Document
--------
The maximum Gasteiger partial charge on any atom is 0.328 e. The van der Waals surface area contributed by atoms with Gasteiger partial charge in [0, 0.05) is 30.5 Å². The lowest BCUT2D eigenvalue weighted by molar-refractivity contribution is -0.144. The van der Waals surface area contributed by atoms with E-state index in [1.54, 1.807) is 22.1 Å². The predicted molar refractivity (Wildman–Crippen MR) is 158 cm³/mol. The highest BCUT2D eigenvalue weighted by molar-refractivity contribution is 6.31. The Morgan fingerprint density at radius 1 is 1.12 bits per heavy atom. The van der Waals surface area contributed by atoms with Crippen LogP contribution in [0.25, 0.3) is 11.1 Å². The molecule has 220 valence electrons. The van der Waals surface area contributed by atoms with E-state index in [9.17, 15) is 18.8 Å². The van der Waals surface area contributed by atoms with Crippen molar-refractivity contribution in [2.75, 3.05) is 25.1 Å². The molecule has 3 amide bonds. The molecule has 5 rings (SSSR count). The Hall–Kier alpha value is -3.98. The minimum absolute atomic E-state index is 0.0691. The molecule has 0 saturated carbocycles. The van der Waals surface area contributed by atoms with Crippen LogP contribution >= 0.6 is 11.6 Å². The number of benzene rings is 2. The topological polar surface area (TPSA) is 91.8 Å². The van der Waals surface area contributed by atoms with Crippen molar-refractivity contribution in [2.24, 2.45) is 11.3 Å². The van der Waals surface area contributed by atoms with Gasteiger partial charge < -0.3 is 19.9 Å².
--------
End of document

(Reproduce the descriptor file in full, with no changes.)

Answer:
The maximum Gasteiger partial charge on any atom is 0.328 e. The van der Waals surface area contributed by atoms with Gasteiger partial charge in [0, 0.05) is 30.5 Å². The lowest BCUT2D eigenvalue weighted by molar-refractivity contribution is -0.144. The van der Waals surface area contributed by atoms with E-state index in [1.54, 1.807) is 22.1 Å². The predicted molar refractivity (Wildman–Crippen MR) is 158 cm³/mol. The highest BCUT2D eigenvalue weighted by molar-refractivity contribution is 6.31. The Morgan fingerprint density at radius 1 is 1.12 bits per heavy atom. The van der Waals surface area contributed by atoms with Crippen LogP contribution in [0.25, 0.3) is 11.1 Å². The molecule has 220 valence electrons. The van der Waals surface area contributed by atoms with E-state index in [9.17, 15) is 18.8 Å². The van der Waals surface area contributed by atoms with Crippen molar-refractivity contribution in [2.75, 3.05) is 25.1 Å². The molecule has 3 amide bonds. The molecule has 5 rings (SSSR count). The Hall–Kier alpha value is -3.98. The minimum absolute atomic E-state index is 0.0691. The molecule has 0 saturated carbocycles. The van der Waals surface area contributed by atoms with Crippen LogP contribution >= 0.6 is 11.6 Å². The number of benzene rings is 2. The topological polar surface area (TPSA) is 91.8 Å². The van der Waals surface area contributed by atoms with Crippen molar-refractivity contribution in [2.24, 2.45) is 11.3 Å². The van der Waals surface area contributed by atoms with Gasteiger partial charge < -0.3 is 19.9 Å².